7 Things You Should Know Before Visiting Portugal

We just came back from Portugal and had a blast! This small country on the westernmost mainland of Europe surprised us in many ways. We thought we would visit only once, but we’ve changed our minds and can’t wait to go back. 

What we love the most about Lisbon is the fact that it’s pretty laid-back. There are cafés, restaurants, and snack kiosks everywhere so you’ll never go hungry. Those with a sweet tooth will undoubtedly love Lisbon’s many yummy desserts, including world-renowned custard tarts. When I sank my teeth into my first real Portuguese custard tart, I nearly cried. It had just come out of the oven and was beyond delicious.

We don’t speak Portuguese but never had a problem communicating with locals as most of them spoke English really well. For those that didn’t, they were so kind and patient in explaining things to us.

So for foreigners, Lisbon is a very welcoming place. But that doesn’t mean you won’t have a few hiccups of being in a foreign country for the first time and having to figure everything out. But to me, that’s part of the allure of travel. On the road, we experience new things and learn not just about the world but ourselves.

To help you navigate Lisbon (and Sintra) better, here are a few tips you might find helpful.

There are non-stop flights from several U.S. cities to Lisbon

Wherever I go, I try to fly non-stop to save time and minimize the possibility of missing the connecting flight if the first flight is delayed. So I was happy that TAP Portugal flies directly to Lisbon from northern Virginia where we live. The non-stop flight from Washington Dulles took us to Lisbon in about 7 hours. It was our first time flying with TAP and I’m going to write about it in my next post.

Depending on where you live, your airport might have direct flights to Lisbon. I did a quick Google search and found that U.S. airports with non-stop flights to Lisbon are all on the East Coast except San Francisco and Chicago. 

Portugal is very affordable

We were shocked to find out that food and transportation in Lisbon were very inexpensive. A nice meal at a nice restaurant, for example, cost about 30-40% less than what we would have paid for in northern Virginia. We took a train from Lisbon to Sintra, and it cost 5 euros roundtrip! A tram ride to Belem cost less than 2 euros, and with a Lisboa card, it was free. Check out a Lisboa card if you plan to visit several museums and sites and take public transportation. We got ours at the Lisbon airport after we arrived.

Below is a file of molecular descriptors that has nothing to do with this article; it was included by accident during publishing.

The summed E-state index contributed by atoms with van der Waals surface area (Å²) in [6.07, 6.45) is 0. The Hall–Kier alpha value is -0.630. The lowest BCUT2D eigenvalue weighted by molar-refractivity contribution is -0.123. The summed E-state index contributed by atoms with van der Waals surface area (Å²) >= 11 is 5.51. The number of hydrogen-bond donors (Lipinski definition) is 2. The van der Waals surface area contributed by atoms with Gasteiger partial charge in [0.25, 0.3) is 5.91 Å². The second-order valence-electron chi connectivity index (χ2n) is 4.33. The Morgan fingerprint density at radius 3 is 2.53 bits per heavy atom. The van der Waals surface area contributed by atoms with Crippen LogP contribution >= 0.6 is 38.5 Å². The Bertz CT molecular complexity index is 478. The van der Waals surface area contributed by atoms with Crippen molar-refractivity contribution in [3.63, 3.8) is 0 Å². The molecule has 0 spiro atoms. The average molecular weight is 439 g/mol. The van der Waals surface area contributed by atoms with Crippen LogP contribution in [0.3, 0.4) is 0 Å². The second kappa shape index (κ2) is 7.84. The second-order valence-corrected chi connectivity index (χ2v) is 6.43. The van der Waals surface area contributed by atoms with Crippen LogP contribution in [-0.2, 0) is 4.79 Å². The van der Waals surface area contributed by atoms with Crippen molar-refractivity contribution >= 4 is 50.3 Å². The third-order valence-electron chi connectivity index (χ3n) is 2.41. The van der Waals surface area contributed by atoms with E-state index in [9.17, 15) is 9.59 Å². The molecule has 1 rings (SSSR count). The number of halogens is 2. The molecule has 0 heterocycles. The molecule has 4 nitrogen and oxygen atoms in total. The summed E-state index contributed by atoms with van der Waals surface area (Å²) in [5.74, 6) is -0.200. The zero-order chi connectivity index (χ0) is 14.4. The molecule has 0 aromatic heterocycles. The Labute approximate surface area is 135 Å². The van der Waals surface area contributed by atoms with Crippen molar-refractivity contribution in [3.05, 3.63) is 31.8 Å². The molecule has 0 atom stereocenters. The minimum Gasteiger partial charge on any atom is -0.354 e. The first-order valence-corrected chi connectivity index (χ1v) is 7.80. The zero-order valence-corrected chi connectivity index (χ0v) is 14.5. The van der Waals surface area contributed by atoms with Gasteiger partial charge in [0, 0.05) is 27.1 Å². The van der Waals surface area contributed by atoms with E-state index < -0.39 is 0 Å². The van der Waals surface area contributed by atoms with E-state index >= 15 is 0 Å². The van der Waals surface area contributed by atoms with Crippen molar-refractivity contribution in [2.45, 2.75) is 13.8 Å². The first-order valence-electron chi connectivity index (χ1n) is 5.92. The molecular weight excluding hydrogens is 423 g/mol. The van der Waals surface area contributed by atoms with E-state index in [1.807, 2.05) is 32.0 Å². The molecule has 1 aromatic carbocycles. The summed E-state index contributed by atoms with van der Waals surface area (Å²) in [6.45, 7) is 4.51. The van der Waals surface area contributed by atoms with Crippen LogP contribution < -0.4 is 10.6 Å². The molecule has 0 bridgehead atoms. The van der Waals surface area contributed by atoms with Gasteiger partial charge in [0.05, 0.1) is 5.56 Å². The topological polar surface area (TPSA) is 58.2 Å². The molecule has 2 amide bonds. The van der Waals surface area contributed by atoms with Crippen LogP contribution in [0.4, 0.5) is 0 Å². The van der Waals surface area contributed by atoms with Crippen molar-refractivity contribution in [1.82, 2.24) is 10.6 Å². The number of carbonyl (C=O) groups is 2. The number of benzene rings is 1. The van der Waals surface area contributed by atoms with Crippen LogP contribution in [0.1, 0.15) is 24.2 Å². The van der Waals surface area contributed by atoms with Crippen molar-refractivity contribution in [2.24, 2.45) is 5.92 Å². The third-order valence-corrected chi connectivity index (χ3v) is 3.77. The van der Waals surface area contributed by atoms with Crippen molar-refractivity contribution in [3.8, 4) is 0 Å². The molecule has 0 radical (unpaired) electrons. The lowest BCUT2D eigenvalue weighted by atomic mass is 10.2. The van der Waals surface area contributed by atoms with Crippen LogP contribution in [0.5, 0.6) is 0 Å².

Gluten-free folks will be happy 

Restaurants in Lisbon are also pretty inclusive as several have gluten-free, dairy-free items and when making a reservation, they ask whether you have any dietary restriction. We dined at JNcQUOI (pronounce it as the French saying Je ne sais quoi) and Prado and both had gluten-free options.

Our hotel, which I will write about in a future post, even serves gluten-free croissants at breakfast! They of course have gluten-free bread, but we had never seen a gluten-free croissant, so I was really impressed that they’ve strived to create a breakfast spread that’s friendly to those with food restrictions.

Try to visit certain sites in the afternoon

Everywhere is packed in the morning. At 10 a.m. at Jeronimos Monastery, for example, the line was so long the wait to get in would have been at least an hour. The line to get the ticket was empty. Obviously, most people had already gotten their tickets online, and those buying tickets at the doors couldn’t get in right away but had to join the same entry line. 

We decided not to wait and walked over to the riverfront to Padrao dos Descobrimentos, a monument to the Golden Age of Discovery where ships set sail to discover the world at the height of Portugal’s maritime power.

We also checked out the Game of Thrones-esque Belem Tower even though we didn’t get in as the line was long. At noon we had lunch and went back to Jeronimos Monastery at 1 p.m. and there was no line. There were only a few people in front of us, and we walked right in.

After the monastery, we went to St. George Castle back in Alfama and there was no line. We even bought the tickets there and there were only a few people in front of us.

There was no line at Quinta de Regaleira in the afternoon either. 

Pena Palace was the only place that was packed both in the morning and afternoon. But the line moved fast for us as we bought the tickets online for 11 a.m., and we were there right around 11. We waited in line for about 15 minutes to get in and the line kept moving. Those who were there earlier than their scheduled entry time had to wait longer in another line.

The best view of the city is at St. George Castle in Alfama